Second, Instagram is offering a tool called Insight, a feature we’ve seen on Facebook, Twitter, Yelp and other social companies with actionable data to sell to advertisers. The tool tells brands how many impressions a post got, plus other information to show which posts best resonated with followers, who are, of course, potential customers. Master & Dynamic, an audio company that started using Instagram in 2014, is eager for these insights.
“Up until this point we've used third-party tools to track activity, but we imagine it will be a much more seamless experience going forward,” says Mary Kate Pagano, the company’s social media manager. “We've never had any sort of demographic information on our followers; although we're able to make informed guesses based on their behavior, having hard data is always preferable to guesswork.”
Indeed, that’s the idea, according to Instagram. “We built these mobile tools to make it easier for businesses to channel the interest they create to attract new customers,” says Quarles.
Companies like Master & Dynamic may not want to abandon third-party options just yet. Jenn Herman, who runs social media strategy firm Jenn’s Trends, warns, “I think this will help businesses better understand what is really happening with their account so that they can better adjust their strategies… But I want to caution anyone who currently pays for a third-party analytics tool not to cancel those services.”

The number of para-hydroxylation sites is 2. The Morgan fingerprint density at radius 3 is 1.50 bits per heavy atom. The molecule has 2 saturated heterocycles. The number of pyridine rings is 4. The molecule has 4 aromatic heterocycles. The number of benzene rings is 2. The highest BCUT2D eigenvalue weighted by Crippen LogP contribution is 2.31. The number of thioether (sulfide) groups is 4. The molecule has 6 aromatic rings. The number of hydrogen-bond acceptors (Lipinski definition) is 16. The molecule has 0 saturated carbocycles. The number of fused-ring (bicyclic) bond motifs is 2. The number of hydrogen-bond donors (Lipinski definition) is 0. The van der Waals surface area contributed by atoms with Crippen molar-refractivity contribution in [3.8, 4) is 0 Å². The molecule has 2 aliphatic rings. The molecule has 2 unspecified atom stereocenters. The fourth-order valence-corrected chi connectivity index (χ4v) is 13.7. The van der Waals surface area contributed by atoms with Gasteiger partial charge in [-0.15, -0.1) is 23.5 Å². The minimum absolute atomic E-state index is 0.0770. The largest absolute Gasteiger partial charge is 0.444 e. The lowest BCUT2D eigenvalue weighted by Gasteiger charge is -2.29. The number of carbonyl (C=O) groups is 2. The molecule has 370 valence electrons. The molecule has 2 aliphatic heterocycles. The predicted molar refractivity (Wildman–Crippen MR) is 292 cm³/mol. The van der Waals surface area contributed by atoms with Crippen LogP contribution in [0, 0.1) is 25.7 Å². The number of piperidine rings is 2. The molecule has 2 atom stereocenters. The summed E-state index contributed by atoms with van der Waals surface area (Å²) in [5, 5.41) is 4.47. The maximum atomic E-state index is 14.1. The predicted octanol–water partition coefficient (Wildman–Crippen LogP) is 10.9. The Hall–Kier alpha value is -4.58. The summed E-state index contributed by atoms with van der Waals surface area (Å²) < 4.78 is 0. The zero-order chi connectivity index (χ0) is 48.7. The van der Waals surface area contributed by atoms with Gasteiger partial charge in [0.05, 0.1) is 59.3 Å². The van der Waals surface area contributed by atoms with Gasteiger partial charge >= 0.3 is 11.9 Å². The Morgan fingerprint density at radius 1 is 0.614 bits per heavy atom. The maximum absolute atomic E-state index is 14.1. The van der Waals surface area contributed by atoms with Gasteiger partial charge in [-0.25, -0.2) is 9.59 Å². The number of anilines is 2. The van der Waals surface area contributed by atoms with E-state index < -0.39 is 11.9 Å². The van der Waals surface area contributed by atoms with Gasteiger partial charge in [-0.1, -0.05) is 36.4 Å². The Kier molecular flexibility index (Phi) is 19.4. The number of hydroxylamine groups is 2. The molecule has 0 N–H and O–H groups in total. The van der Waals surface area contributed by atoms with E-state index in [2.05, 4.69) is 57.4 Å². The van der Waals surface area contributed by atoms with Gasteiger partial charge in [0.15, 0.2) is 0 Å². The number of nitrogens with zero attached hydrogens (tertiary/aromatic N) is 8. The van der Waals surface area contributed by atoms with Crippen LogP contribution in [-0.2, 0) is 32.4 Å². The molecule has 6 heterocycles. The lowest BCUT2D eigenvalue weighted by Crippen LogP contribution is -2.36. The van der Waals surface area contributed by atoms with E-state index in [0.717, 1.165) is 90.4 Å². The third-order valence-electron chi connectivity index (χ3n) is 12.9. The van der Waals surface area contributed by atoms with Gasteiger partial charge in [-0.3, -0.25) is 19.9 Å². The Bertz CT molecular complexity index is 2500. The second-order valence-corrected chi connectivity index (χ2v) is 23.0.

The third tool is called Promote, and will allow companies to turn “well-performing posts into ads right within the app.” That doesn’t necessarily mean more ads for users, but it means more targeted ads. A brand can even pick an old photo that was not an ad and turn it into an ad with one click (and a fee).
The business profiles and the Insight tool are free. Promoting a post comes at a cost. To determine the cost, Instagram uses auction-pricing (as does Facebook), a complicated process that depends on a number of factors, including how many other advertisers are bidding for the same placement, as well as the size of the group you’re targeting.
The new tools are nothing new compared to what Facebook and competitors of both services have, but still will excite small businesses looking to grow their brand footprint. They also will likely aggravate some, as any new features on popular platforms do. "As with any big change, this is going to get a whole lot of people all worked up," says Jenn Herman. "You'll get a slew of businesses jumping on the bandwagon, thinking this is the quick and easy way to see results on Instagram... They'll start boosting posts, promoting themselves to exhaustion, and then complain that Instagram doesn't work... Let them rant and complain. Those of us who adopt this change with open arms, and evolve with the platform as it grows, will continue to see benefits."
The tools may also represent more work for those brands. Keeping up with marketing efforts on yet another social media platform, while costly, is now necessary.
The suite of tools will be made available next month in the U.S., Australia, and New Zealand, and to the rest of the world by the end of this year.